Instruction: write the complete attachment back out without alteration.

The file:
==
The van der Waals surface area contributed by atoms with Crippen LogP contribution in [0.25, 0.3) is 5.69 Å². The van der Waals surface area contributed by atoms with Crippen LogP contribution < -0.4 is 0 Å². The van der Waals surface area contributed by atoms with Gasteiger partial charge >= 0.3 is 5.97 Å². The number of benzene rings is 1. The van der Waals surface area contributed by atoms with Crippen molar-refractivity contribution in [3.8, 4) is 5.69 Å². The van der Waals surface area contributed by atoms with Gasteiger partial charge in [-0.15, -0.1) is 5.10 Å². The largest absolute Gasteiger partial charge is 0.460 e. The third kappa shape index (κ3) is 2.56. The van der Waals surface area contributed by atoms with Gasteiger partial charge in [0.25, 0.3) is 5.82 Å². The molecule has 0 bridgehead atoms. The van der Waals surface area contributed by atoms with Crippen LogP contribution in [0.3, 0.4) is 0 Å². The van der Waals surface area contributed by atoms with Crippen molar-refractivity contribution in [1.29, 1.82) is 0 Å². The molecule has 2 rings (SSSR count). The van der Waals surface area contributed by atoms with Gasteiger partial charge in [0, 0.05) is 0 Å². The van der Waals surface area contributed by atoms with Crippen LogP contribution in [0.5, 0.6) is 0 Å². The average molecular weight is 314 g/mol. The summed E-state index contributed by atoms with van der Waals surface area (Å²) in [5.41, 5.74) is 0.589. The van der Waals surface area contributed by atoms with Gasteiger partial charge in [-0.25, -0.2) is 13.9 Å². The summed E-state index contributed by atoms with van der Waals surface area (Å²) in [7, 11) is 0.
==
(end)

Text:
The van der Waals surface area contributed by atoms with Crippen LogP contribution in [0.25, 0.3) is 5.69 Å². The van der Waals surface area contributed by atoms with Crippen LogP contribution < -0.4 is 0 Å². The van der Waals surface area contributed by atoms with Gasteiger partial charge >= 0.3 is 5.97 Å². The number of benzene rings is 1. The van der Waals surface area contributed by atoms with Crippen molar-refractivity contribution in [3.8, 4) is 5.69 Å². The van der Waals surface area contributed by atoms with Gasteiger partial charge in [-0.15, -0.1) is 5.10 Å². The largest absolute Gasteiger partial charge is 0.460 e. The third kappa shape index (κ3) is 2.56. The van der Waals surface area contributed by atoms with Gasteiger partial charge in [0.25, 0.3) is 5.82 Å². The molecule has 0 bridgehead atoms. The van der Waals surface area contributed by atoms with Crippen LogP contribution in [0.3, 0.4) is 0 Å². The van der Waals surface area contributed by atoms with Crippen molar-refractivity contribution in [1.29, 1.82) is 0 Å². The molecule has 2 rings (SSSR count). The van der Waals surface area contributed by atoms with Gasteiger partial charge in [0, 0.05) is 0 Å². The van der Waals surface area contributed by atoms with Crippen LogP contribution in [0.5, 0.6) is 0 Å². The average molecular weight is 314 g/mol. The summed E-state index contributed by atoms with van der Waals surface area (Å²) in [5.41, 5.74) is 0.589. The van der Waals surface area contributed by atoms with Gasteiger partial charge in [-0.25, -0.2) is 13.9 Å². The summed E-state index contributed by atoms with van der Waals surface area (Å²) in [7, 11) is 0.